[NEW DELHI] The damage inflicted on health and livelihoods by climate change could be deeply influenced by the way in which sustainable development policies are built, according to a new study.
Using the predicted climate-related rise in malaria in India as a case study, scientists found that they could either reduce or exacerbate its adverse impact — depending on how policies are put together.
Writing in Environmental Management this month (6 January), they call for a more comprehensive approach to developing ways of adapting to climate change, that integrates climate adaptation and development.
More than 96 per cent of India's population — 973 million people — are exposed to malarial parasites, and projected increases in temperature of 3.3–4.3 degrees Celsius by 2050, along with increases in humidity, are expected to put more areas at risk.
The team, from the Indian Institute of Management in Ahmedabad and the National Institute of Malaria Research in New Delhi, studied the interplay of two sets of variables on malaria risk.
The first set were climate factors — temperature, rainfall, humidity and related factors such as vegetation and the waterlogging of sites. The second set were indicators of sustainable development, such as income levels, irrigation, agriculture practices, land use changes and distance from healthcare facilities.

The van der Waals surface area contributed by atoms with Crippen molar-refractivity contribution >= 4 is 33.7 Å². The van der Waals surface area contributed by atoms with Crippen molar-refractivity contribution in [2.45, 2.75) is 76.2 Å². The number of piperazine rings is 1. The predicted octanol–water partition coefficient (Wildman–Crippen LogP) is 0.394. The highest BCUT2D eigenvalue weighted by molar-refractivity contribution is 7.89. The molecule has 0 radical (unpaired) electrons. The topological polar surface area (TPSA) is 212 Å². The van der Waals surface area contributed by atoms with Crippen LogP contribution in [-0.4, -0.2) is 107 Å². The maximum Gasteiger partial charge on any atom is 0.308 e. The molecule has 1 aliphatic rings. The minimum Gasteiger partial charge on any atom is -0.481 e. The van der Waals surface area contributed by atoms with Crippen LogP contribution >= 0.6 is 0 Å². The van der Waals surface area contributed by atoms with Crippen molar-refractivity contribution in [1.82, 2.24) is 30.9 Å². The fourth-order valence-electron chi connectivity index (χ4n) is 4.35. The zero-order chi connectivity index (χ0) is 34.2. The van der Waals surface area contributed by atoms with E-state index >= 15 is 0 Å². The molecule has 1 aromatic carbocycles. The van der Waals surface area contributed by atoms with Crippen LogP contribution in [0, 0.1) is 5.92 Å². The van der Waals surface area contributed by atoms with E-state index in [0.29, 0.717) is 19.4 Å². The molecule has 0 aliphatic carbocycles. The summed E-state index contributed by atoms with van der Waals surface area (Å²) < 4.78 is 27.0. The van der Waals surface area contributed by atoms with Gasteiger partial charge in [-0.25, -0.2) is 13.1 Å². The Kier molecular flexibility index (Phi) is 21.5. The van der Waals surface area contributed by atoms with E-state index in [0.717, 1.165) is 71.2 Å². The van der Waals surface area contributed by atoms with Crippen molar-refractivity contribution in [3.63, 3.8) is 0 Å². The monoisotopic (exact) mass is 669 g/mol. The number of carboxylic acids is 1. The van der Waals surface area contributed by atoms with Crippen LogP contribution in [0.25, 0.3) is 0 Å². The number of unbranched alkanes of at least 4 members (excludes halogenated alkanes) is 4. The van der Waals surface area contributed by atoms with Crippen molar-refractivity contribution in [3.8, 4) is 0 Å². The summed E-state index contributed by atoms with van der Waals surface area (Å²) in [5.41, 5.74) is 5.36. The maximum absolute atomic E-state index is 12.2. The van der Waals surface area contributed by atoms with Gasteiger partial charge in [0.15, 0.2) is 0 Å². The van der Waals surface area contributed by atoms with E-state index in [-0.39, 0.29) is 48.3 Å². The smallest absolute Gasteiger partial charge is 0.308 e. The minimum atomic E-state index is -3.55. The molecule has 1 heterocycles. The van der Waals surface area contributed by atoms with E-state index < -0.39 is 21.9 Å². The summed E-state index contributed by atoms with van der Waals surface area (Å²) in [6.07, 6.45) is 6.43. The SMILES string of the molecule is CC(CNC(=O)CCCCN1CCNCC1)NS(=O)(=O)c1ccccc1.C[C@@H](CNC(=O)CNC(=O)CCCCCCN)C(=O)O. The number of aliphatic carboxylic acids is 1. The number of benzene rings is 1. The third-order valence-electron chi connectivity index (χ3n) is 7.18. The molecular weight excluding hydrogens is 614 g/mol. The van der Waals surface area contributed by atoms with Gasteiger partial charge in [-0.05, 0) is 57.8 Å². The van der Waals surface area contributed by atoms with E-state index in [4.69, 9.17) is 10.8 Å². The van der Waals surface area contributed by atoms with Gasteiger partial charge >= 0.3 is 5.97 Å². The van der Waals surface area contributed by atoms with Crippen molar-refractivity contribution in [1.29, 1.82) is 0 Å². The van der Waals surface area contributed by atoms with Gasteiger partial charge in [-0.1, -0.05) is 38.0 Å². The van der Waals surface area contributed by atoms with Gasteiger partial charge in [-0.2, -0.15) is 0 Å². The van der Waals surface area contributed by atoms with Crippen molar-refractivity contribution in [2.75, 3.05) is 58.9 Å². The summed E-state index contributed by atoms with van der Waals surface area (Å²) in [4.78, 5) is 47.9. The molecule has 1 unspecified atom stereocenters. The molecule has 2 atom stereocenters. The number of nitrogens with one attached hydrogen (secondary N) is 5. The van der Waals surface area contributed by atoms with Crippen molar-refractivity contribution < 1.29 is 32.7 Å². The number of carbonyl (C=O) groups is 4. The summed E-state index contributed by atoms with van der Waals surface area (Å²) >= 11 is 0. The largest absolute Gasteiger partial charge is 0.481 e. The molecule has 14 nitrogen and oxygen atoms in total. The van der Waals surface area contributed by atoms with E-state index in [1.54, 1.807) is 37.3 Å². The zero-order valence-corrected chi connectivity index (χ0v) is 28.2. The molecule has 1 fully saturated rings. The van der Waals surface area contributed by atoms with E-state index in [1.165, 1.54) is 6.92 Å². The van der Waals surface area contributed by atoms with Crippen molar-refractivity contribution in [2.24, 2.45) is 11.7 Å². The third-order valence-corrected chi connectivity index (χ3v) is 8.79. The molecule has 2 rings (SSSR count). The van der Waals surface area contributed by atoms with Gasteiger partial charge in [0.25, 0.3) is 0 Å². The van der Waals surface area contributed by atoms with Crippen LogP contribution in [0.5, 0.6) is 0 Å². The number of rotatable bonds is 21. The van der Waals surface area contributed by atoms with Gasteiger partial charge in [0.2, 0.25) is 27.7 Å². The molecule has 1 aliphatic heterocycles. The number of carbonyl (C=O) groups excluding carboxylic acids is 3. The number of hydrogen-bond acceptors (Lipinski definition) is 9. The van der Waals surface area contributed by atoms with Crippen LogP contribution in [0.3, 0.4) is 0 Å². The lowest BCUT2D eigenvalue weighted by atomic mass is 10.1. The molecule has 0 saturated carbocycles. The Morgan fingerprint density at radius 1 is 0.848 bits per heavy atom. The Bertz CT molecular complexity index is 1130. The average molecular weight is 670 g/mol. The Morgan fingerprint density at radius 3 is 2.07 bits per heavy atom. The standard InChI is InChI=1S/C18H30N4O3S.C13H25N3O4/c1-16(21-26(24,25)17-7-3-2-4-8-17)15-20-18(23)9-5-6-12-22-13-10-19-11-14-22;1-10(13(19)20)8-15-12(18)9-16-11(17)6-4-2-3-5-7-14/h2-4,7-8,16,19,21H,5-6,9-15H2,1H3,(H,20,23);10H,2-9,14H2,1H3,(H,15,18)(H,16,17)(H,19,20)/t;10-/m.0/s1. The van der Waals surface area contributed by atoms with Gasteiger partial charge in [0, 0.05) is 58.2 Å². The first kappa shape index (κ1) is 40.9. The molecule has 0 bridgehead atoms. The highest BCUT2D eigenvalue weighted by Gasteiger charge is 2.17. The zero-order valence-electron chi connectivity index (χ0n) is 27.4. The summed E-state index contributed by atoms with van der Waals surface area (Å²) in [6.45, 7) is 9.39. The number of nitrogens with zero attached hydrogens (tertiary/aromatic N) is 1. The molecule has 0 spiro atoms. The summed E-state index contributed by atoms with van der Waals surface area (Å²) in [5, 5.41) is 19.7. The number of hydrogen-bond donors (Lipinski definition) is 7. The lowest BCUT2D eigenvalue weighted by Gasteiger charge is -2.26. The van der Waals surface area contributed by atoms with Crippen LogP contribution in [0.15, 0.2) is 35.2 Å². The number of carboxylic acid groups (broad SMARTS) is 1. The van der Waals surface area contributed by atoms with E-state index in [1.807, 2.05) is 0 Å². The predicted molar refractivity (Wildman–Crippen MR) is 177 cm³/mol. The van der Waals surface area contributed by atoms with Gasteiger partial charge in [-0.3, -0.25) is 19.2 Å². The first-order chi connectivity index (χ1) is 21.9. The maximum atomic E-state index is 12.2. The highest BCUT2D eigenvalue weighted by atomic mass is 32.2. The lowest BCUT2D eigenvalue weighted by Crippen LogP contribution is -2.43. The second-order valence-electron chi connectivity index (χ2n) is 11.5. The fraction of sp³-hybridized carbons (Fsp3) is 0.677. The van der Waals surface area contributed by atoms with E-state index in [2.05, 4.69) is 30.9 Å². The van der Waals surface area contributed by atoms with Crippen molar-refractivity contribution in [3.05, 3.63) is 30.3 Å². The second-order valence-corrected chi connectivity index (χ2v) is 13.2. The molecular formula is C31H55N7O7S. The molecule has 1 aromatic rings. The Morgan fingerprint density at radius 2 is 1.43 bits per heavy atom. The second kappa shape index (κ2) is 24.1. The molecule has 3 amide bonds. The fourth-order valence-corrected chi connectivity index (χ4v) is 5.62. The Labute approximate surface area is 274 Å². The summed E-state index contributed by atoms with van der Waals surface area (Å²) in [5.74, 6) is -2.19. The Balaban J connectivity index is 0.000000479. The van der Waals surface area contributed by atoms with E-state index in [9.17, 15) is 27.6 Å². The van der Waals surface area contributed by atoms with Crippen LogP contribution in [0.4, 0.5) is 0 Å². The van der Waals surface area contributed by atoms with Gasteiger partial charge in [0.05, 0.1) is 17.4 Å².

They also looked at the impact of other development activities such as building dams, industries, canals and railway lines; as well as public health measures for malaria control.
They found that even if a development activity — such as the construction of canal irrigation — favours the spread of malaria, the overall effect could be a reduction in malaria if it also improves income levels, because people are better able to afford mosquito nets and sprays, and medicines.
Similarly, development that traditionally fosters the disease — such as deforestation and dam construction — can, if managed properly, reduce its incidence, they argue.
Other factors can be built into development projects, such as improving communities' awareness about reducing potential breeding grounds for mosquitoes by eliminating stagnant water.
Well-crafted and well-managed development policies could prepare communities to adapt to climate change and lower adverse health impacts, the authors say.
"The conventional view has been to consider climate change a barrier to development and simultaneously development as a threat to climate change."
Instead, they argue for a scenario in which "development itself emerges as the central tool for enhancing adaptive and mitigative capacities".
Amit Garg, professor at the department of public policy at the Indian Institute of Ahmedabad and lead author of the paper, told SciDev.Net that every large infrastructure project needs a "reverse impact assessment" to ascertain how the environment, in particular climate change, could affect the project in the medium to long-term.
"Our developmental policies, plans and strategies have to be dove-tailed with those for climate change," he said.